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The Harveys adopt an Ethiopian girl. They have fierce convictions about correct child-rearing (home-schooled, Christian) and when this new addition to their large family doesn’t “behave” according to their stringent precepts, she’s punished severely which results in her death. We’re introduced to the story via a novelist who’s facing a writer’s block and also needs to help his aged father. Dad is a public defender who takes on Mrs. Harvey as a client, even as he recognizes the heinous nature of her crime. Based on a true story, it’s a hard read, but worth it despite the lack of redemption.
Subtitled: How Evelyn Glennie, a Deaf Girl, Changed Percussion. This children’s biography fell into my hands and transported me. I already knew about Glennie but this book brings her to life on the page with a blazing message about overcoming disability and believing in yourself. The illustrations are vibrant, and the text is full of sounds which would be great fun to read aloud.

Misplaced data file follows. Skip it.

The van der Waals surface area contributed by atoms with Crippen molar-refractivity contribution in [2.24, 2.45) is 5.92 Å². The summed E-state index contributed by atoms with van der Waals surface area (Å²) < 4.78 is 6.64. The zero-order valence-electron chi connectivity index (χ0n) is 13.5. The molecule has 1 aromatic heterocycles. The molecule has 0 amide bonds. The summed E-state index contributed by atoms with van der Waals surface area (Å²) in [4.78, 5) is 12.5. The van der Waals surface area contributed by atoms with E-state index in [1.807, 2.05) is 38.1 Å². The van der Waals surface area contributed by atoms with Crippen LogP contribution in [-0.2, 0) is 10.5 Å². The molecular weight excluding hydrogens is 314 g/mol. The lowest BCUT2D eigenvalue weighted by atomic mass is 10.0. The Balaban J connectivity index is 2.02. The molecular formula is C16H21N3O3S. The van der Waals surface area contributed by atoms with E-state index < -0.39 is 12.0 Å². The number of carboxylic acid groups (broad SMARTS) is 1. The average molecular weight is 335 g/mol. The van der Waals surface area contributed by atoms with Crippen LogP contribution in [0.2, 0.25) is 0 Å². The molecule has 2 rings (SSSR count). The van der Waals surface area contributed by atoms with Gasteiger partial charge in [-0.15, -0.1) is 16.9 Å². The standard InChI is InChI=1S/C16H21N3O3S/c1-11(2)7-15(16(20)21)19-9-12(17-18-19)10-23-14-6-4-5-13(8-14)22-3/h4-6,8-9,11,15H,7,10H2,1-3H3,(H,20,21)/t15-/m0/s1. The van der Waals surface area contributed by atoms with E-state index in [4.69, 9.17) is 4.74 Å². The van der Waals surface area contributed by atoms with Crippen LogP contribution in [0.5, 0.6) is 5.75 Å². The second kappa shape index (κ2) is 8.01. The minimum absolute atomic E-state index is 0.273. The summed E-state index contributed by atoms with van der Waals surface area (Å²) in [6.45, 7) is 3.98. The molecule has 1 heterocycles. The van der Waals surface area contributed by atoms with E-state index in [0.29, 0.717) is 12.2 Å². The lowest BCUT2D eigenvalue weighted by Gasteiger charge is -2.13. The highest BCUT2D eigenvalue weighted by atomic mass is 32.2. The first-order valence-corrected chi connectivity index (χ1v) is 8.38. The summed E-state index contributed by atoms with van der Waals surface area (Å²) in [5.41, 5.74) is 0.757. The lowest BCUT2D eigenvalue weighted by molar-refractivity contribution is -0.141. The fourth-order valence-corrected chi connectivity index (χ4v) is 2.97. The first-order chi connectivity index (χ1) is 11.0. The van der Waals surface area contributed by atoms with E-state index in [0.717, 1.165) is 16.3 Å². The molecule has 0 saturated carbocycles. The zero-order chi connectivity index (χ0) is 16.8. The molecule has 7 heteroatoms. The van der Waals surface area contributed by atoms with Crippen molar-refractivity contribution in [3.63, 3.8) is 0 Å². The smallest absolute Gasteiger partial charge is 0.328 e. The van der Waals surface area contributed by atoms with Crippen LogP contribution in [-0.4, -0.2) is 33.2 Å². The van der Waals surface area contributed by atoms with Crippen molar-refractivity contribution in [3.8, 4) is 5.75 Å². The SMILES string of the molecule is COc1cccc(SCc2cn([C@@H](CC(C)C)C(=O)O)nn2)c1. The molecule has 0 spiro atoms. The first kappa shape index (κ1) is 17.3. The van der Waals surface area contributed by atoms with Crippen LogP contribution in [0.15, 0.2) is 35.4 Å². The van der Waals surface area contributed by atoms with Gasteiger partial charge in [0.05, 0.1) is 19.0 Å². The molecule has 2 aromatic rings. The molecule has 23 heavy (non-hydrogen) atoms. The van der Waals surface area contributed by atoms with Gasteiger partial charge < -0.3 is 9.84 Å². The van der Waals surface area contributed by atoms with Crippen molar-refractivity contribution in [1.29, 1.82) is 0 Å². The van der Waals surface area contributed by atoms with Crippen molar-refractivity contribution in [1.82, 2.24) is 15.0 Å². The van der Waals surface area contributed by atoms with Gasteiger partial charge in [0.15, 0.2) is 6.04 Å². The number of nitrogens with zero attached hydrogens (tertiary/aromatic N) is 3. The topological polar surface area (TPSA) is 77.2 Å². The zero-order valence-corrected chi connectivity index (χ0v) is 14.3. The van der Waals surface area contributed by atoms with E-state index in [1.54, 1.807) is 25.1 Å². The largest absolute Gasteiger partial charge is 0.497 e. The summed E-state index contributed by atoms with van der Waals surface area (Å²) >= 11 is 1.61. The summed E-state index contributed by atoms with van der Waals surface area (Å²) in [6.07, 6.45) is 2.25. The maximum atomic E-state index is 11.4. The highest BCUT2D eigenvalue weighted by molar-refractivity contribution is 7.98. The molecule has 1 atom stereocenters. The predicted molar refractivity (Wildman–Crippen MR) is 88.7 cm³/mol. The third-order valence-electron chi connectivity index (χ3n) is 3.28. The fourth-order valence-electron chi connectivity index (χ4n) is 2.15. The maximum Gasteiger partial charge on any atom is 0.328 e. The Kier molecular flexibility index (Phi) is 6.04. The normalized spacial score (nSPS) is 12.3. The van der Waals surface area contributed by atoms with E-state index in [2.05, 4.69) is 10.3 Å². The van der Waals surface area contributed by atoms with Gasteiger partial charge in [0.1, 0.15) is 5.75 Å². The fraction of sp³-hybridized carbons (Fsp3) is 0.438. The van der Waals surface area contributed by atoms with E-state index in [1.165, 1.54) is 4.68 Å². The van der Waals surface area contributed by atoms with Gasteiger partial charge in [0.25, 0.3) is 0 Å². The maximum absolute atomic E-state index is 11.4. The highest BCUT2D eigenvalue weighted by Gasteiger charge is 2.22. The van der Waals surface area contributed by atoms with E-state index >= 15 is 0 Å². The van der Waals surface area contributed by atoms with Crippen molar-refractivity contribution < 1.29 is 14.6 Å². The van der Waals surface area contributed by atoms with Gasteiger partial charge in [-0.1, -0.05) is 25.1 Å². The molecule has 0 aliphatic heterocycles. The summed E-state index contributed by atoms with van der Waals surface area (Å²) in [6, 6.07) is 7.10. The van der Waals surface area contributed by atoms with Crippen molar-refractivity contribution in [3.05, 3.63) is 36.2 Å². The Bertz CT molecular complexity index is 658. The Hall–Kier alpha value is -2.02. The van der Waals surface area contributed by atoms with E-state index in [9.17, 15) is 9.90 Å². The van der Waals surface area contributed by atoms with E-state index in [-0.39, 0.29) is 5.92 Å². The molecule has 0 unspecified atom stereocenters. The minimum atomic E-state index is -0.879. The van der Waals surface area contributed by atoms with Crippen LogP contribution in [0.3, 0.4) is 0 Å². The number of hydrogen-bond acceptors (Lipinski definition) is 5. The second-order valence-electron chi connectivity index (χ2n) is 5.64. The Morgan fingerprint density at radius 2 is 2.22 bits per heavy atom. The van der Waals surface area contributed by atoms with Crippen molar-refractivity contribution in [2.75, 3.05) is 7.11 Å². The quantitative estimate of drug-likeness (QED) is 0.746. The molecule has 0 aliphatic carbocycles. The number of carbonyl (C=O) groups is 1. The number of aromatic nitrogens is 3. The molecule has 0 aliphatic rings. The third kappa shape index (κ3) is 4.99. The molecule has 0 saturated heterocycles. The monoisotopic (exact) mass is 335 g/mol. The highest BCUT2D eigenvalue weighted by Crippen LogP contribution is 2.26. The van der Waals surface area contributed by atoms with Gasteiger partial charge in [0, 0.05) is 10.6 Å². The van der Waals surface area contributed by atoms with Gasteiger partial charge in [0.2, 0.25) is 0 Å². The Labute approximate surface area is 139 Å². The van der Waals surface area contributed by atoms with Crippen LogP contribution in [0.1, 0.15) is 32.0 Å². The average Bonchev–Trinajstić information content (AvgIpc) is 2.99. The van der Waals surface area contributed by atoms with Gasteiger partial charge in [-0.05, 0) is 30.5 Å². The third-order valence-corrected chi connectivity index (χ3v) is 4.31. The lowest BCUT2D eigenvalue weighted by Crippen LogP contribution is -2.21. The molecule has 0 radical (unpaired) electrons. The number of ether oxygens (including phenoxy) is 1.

Trauma hits twins Jeanie and Jamie King hard when their alcoholic father shows up late in their cabin in the woods. Could he have killed someone? He disappears along with Jamie, and Jeanne must fend for herself. She manages to end up in England where she fashions a life for herself, but she’s constantly haunted. Alcohol, sex (with a married professor) and therapy don’t “help.” Maddox, her only friend from her former life, finds her and they finally reconstruct what happened. A fascinating denouement. A psychological thriller par excellence.
The Secret to Superhuman Strength
Well, she tries it all: from yoga to martial arts to skiing to biking and more. Utterly driven, attempting to arrive at that delicious, elusive zone of transcendental “now.” This graphic novel is very funny and poignant—such transparency about her neuroses. In inimitable Bechdel fashion she also interweaves history and literature. Other seekers from William Wordsworth to Jack Kerouac get a workout on the page, as did I— with dizzying pleasure and awe.